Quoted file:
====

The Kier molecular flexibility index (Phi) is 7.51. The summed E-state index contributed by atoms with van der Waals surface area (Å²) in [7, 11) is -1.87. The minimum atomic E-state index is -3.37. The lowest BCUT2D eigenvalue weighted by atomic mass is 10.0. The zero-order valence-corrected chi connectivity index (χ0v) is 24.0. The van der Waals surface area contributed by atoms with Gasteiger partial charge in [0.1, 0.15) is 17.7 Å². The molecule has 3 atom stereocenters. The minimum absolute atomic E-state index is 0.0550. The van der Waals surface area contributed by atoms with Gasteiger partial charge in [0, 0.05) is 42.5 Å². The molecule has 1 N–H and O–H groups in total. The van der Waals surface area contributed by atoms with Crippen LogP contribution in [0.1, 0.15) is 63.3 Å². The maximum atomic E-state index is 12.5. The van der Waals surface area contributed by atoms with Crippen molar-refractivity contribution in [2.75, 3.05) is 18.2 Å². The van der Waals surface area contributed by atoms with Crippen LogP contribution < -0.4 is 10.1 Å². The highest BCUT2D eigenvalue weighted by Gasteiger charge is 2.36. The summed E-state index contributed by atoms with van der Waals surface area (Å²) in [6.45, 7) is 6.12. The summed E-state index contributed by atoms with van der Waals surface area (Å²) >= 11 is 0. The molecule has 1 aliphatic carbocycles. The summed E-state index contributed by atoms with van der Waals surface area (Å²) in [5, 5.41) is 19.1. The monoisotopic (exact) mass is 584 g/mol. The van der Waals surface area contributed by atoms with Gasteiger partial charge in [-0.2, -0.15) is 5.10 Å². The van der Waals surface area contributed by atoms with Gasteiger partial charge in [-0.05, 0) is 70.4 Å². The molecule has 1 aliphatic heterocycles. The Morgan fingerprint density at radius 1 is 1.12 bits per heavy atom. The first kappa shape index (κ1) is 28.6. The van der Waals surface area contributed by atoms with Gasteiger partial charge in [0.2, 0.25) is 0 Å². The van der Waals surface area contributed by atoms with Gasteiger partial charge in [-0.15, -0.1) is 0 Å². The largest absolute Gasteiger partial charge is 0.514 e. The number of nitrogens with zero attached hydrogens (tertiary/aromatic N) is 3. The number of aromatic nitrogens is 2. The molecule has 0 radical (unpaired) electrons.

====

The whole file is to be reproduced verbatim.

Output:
The Kier molecular flexibility index (Phi) is 7.51. The summed E-state index contributed by atoms with van der Waals surface area (Å²) in [7, 11) is -1.87. The minimum atomic E-state index is -3.37. The lowest BCUT2D eigenvalue weighted by atomic mass is 10.0. The zero-order valence-corrected chi connectivity index (χ0v) is 24.0. The van der Waals surface area contributed by atoms with Gasteiger partial charge in [0.1, 0.15) is 17.7 Å². The molecule has 3 atom stereocenters. The minimum absolute atomic E-state index is 0.0550. The van der Waals surface area contributed by atoms with Gasteiger partial charge in [0, 0.05) is 42.5 Å². The molecule has 1 N–H and O–H groups in total. The van der Waals surface area contributed by atoms with Crippen LogP contribution in [0.1, 0.15) is 63.3 Å². The maximum atomic E-state index is 12.5. The van der Waals surface area contributed by atoms with Crippen molar-refractivity contribution in [2.75, 3.05) is 18.2 Å². The van der Waals surface area contributed by atoms with Crippen LogP contribution < -0.4 is 10.1 Å². The highest BCUT2D eigenvalue weighted by Gasteiger charge is 2.36. The summed E-state index contributed by atoms with van der Waals surface area (Å²) in [6.45, 7) is 6.12. The summed E-state index contributed by atoms with van der Waals surface area (Å²) >= 11 is 0. The molecule has 1 aliphatic carbocycles. The summed E-state index contributed by atoms with van der Waals surface area (Å²) in [5, 5.41) is 19.1. The monoisotopic (exact) mass is 584 g/mol. The van der Waals surface area contributed by atoms with Gasteiger partial charge in [-0.2, -0.15) is 5.10 Å². The van der Waals surface area contributed by atoms with Gasteiger partial charge in [-0.05, 0) is 70.4 Å². The molecule has 1 aliphatic heterocycles. The Morgan fingerprint density at radius 1 is 1.12 bits per heavy atom. The first kappa shape index (κ1) is 28.6. The van der Waals surface area contributed by atoms with Gasteiger partial charge in [0.2, 0.25) is 0 Å². The van der Waals surface area contributed by atoms with Gasteiger partial charge in [-0.15, -0.1) is 0 Å². The largest absolute Gasteiger partial charge is 0.514 e. The number of nitrogens with zero attached hydrogens (tertiary/aromatic N) is 3. The number of aromatic nitrogens is 2. The molecule has 0 radical (unpaired) electrons.